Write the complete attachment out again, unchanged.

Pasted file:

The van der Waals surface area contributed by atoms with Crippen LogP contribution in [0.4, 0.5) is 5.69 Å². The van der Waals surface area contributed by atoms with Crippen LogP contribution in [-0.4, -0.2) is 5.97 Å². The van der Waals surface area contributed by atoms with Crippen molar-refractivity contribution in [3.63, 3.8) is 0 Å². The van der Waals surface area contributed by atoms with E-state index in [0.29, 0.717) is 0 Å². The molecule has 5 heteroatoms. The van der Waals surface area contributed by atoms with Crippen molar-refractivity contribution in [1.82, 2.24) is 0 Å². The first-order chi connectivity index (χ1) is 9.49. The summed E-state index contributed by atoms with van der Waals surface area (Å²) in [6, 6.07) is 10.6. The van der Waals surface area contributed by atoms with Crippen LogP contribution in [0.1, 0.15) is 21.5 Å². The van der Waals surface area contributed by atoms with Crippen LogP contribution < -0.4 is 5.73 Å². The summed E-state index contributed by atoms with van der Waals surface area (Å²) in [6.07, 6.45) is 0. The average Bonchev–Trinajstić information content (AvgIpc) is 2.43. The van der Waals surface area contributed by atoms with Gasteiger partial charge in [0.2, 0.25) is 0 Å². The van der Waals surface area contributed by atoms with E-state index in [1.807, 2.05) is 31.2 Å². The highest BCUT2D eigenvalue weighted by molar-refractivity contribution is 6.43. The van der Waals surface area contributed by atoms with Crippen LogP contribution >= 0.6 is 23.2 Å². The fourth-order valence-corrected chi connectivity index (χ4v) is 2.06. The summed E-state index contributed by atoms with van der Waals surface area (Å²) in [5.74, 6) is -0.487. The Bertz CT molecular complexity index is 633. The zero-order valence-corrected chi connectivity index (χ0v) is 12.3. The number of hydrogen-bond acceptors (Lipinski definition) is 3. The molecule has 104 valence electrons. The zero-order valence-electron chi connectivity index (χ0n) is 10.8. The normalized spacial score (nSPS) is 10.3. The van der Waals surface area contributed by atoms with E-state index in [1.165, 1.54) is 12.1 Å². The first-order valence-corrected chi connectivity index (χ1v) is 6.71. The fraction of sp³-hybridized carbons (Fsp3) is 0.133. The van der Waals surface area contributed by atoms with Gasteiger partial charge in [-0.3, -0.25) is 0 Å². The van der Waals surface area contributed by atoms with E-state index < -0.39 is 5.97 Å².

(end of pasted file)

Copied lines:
The van der Waals surface area contributed by atoms with Crippen LogP contribution in [0.4, 0.5) is 5.69 Å². The van der Waals surface area contributed by atoms with Crippen LogP contribution in [-0.4, -0.2) is 5.97 Å². The van der Waals surface area contributed by atoms with Crippen molar-refractivity contribution in [3.63, 3.8) is 0 Å². The van der Waals surface area contributed by atoms with E-state index in [0.29, 0.717) is 0 Å². The molecule has 5 heteroatoms. The van der Waals surface area contributed by atoms with Crippen molar-refractivity contribution in [1.82, 2.24) is 0 Å². The first-order chi connectivity index (χ1) is 9.49. The summed E-state index contributed by atoms with van der Waals surface area (Å²) in [6, 6.07) is 10.6. The van der Waals surface area contributed by atoms with Crippen LogP contribution in [0.1, 0.15) is 21.5 Å². The van der Waals surface area contributed by atoms with Crippen LogP contribution < -0.4 is 5.73 Å². The summed E-state index contributed by atoms with van der Waals surface area (Å²) in [6.07, 6.45) is 0. The average Bonchev–Trinajstić information content (AvgIpc) is 2.43. The van der Waals surface area contributed by atoms with Gasteiger partial charge in [0.2, 0.25) is 0 Å². The van der Waals surface area contributed by atoms with E-state index in [1.807, 2.05) is 31.2 Å². The highest BCUT2D eigenvalue weighted by molar-refractivity contribution is 6.43. The van der Waals surface area contributed by atoms with Crippen LogP contribution >= 0.6 is 23.2 Å². The fourth-order valence-corrected chi connectivity index (χ4v) is 2.06. The summed E-state index contributed by atoms with van der Waals surface area (Å²) in [5.74, 6) is -0.487. The Bertz CT molecular complexity index is 633. The zero-order valence-corrected chi connectivity index (χ0v) is 12.3. The number of hydrogen-bond acceptors (Lipinski definition) is 3. The molecule has 104 valence electrons. The zero-order valence-electron chi connectivity index (χ0n) is 10.8. The normalized spacial score (nSPS) is 10.3. The van der Waals surface area contributed by atoms with E-state index in [1.165, 1.54) is 12.1 Å². The first-order valence-corrected chi connectivity index (χ1v) is 6.71. The fraction of sp³-hybridized carbons (Fsp3) is 0.133. The van der Waals surface area contributed by atoms with Gasteiger partial charge in [-0.3, -0.25) is 0 Å². The van der Waals surface area contributed by atoms with E-state index < -0.39 is 5.97 Å².